Citizen AllenM said...

Ballmer has been a detriment for a very long time to Microsoft.

Quite frankly, he has replicated P&G's stifling management, and is killing the brand.

Gates has gone off to give away money, and hang with Becky Quick.

Now, where is the benefit for the young and hungry working for Microsoft?

Uh, that would be nothing.

Dying utilities, competing with a free brand OS and a very expensive sophisticated Apple are a sure bet downward.

Where is the next generation stuff at really cheap prices?

Oh yeah, nowhere.

What a waste.

Might as well take Windows and turn it into the Mozilla model, and shut down the rest of the fiasco. Give the shareholders back their money, and pay off the bondholders.

Either that or enjoy that long slide into oblivion.

Mamon said...

It is amazing to me that such otherwise smart people would be so blind. Steve Jobs also, the IPhone will end up like Apple computers, nothing more than a niche product. By trying to control everything he will push customers off to Android phones. I would like to know what you think of MicroSoft's suit against Motorola, does it have merit or is it desperation and publicity seeking?

Ben said...

Hilarious, I thought of your previous post when I read the clueless interview of Ballmer in the WSJ. It seems fairly obvious to me that tablets are going to replace a large portion of the PC market (at least for consumers) in the next few years. That leaves Microsoft with a shrinking PC business mainly for enterprises and a bunch of poorly managed competitive products to market leaders and disruptive companies like Google, VMWare, and Apple. Seems like if Microsoft is going to have any chance at all they have to get rid of Ballmer pronto.

Anonymous said...

it is a stunt worth of Greg Marmalard

Sean said...

A big step up from the last Microsoft post on here.

Like a baseball player who controls the strike zone, you just have to wait for it to come to you. This is totally absurd and makes for much more exciting writing than a broken keyboard.

How much money can MSFT really squeeze from its product base and very incremental improvements? There really appears to me no direction and this stunt is more reminiscent of the Dunder Mifflin paper company than one of the largest companies in the world.

Anonymous said...

Ironic that MSFT has become like the bloated, unfocused IBM that made them relevant in the 1980's.

The son grew up to be the father in this case.

Anonymous said...


if you genuinely are willing to bet dollars for donuts, then I will take that wager. Ballmer had nothing to do with that stunt.

Seriously! Calm down already.

There are plenty of people who have commented that the Windows Phone is going to be a worthy competitor, at least on the technology side. Google might have their measure on the business side. The thing is, Windows Phone 7 has been rebuilt from the ground up. The antiquated junk that passed for all the previous generations of mobile device is gone!

So calm down, wait until you've seen the product, and let those damn kids up in Redmond have their fun.

Jeff Matthews said...

Anybody else reading these comments think that last one, from "Anonymous," about letting "those damn kids up in Redmond have their fun," was from a Microsoft PR guy/gal?

I'd bet dollars to donuts on it.


Anonymous said...

Murmurings in Redmond are that the maker of the world's most vital computing platform and productivity suite is going to pack it in and shut down the company because a snarky blogger doesn't like their new phone software that he hasn't even seen yet.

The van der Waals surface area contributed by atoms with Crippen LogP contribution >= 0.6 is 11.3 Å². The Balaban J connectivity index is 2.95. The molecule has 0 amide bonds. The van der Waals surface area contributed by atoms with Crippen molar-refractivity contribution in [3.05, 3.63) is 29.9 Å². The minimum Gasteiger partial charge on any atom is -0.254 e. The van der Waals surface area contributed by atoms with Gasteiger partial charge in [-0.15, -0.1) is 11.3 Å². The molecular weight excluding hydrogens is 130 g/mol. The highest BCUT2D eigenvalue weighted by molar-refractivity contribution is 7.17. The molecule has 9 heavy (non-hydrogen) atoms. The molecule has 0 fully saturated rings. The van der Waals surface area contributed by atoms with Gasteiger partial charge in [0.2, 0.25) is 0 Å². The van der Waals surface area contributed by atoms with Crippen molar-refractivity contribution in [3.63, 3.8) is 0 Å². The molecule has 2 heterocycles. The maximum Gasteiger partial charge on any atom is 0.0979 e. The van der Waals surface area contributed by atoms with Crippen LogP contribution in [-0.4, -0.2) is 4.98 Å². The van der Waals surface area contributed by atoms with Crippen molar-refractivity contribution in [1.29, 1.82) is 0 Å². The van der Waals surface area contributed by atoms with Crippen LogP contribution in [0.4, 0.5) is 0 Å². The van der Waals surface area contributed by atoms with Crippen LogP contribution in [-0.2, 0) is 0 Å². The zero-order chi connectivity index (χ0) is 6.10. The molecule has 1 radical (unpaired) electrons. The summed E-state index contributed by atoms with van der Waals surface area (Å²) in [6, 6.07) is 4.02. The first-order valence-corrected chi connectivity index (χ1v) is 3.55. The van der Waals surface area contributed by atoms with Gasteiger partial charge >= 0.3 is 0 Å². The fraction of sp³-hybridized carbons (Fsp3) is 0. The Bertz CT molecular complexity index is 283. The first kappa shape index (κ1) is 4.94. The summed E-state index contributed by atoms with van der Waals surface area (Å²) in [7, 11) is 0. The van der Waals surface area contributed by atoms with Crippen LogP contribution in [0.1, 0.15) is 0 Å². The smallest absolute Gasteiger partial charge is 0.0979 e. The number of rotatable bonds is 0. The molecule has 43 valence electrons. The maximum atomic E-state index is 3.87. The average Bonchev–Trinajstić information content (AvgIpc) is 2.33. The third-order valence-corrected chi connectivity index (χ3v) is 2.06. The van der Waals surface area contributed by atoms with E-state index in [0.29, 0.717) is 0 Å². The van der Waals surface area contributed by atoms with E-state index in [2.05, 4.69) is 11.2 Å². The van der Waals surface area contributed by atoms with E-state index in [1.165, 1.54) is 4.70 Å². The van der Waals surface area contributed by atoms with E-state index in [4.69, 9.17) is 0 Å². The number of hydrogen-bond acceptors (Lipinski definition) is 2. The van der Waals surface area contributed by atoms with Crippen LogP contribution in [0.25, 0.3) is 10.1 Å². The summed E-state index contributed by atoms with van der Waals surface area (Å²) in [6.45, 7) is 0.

Jeff Matthews said...

The last "Anonymous" misses the point.

Back in March 2005--5 1/2 years ago--we first began warning of the impending irrelevancy of Microsoft thanks to the company's institutional insistance that everything it does must promote Windows.

And in November 2005 we pointed out the institutional self-delusion of the folks in Redmond as it appeared in a Wall Street Journal article describing Ray Ozzie's internal memo on Microsoft's smartphone operating system, in which Ray was quoted as follows:

Microsoft, he [Mr. Ozzie] wrote, has long “understood mobile messaging,” but “only now are we surpassing the Blackberry.”

Well that wasn't very accurate, was it.

And now it is five years later, and Microsoft must surpass not only Blackberry, but Apple's OS and Android to boot.

Based on the track record of the last five years, I'll bet against it. "Anonymous" can bet any way he or she likes.


Anonymous said...

I once had a position in MSFT, got uncomfortable, and got out at no loss. (reading this blog was some part of that discomfort)
How can you trust these people when they've never even been able to fix the system tray clock?
You should be able to place the cursor over it and get a date popup. It only works half the time and this known problem has been going on for years and years and since at least two maybe three OS's back.
At least they are consistent; what with missing the big things too. And despite elucidating material such as found here I still just can't understand how it happens, or is allowed to happen. I just don't get that.

Anonymous said...

It is interesting that despite MSFT's continuous failing to adapt, there still is no competition in the overall PC market, holding at health 88%. That includes PCs, laptops and netbooks. Discounting Microsoft in the tablet and smartphone market is a bit early as well, their initial product offering for Windows Mobile 7 is surprisingly broad.

The biggest challenge that Microsoft has is not the technology and its implementation but its image and that won't go away even if Ballmer hangs himself at the next board meeting.

As far as the continuous whining about OS quality, a comedy website has a better grasp of reality than most of the technologically... challenged users out there: